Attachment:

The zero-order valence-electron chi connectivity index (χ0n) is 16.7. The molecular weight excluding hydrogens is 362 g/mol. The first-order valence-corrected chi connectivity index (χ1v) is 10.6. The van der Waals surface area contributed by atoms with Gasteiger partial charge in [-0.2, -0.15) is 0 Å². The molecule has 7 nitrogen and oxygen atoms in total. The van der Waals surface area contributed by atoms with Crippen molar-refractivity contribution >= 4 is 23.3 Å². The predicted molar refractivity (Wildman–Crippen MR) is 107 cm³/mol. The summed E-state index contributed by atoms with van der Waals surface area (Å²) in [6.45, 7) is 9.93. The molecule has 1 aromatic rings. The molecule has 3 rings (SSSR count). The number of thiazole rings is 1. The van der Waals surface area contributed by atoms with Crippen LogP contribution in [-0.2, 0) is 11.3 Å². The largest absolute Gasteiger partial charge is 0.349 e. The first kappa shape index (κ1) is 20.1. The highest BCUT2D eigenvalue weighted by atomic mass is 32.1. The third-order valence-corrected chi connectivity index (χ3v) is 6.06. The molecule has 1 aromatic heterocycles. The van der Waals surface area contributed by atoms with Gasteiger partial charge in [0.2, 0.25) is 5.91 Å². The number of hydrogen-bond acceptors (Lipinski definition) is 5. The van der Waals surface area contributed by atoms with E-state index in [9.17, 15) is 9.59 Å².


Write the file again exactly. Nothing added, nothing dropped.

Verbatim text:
The zero-order valence-electron chi connectivity index (χ0n) is 16.7. The molecular weight excluding hydrogens is 362 g/mol. The first-order valence-corrected chi connectivity index (χ1v) is 10.6. The van der Waals surface area contributed by atoms with Gasteiger partial charge in [-0.2, -0.15) is 0 Å². The molecule has 7 nitrogen and oxygen atoms in total. The van der Waals surface area contributed by atoms with Crippen molar-refractivity contribution >= 4 is 23.3 Å². The predicted molar refractivity (Wildman–Crippen MR) is 107 cm³/mol. The summed E-state index contributed by atoms with van der Waals surface area (Å²) in [6.45, 7) is 9.93. The molecule has 1 aromatic rings. The molecule has 3 rings (SSSR count). The number of thiazole rings is 1. The van der Waals surface area contributed by atoms with Crippen LogP contribution in [-0.2, 0) is 11.3 Å². The largest absolute Gasteiger partial charge is 0.349 e. The first kappa shape index (κ1) is 20.1. The highest BCUT2D eigenvalue weighted by atomic mass is 32.1. The third-order valence-corrected chi connectivity index (χ3v) is 6.06. The molecule has 1 aromatic heterocycles. The van der Waals surface area contributed by atoms with Gasteiger partial charge in [0.2, 0.25) is 5.91 Å². The number of hydrogen-bond acceptors (Lipinski definition) is 5. The van der Waals surface area contributed by atoms with E-state index in [9.17, 15) is 9.59 Å².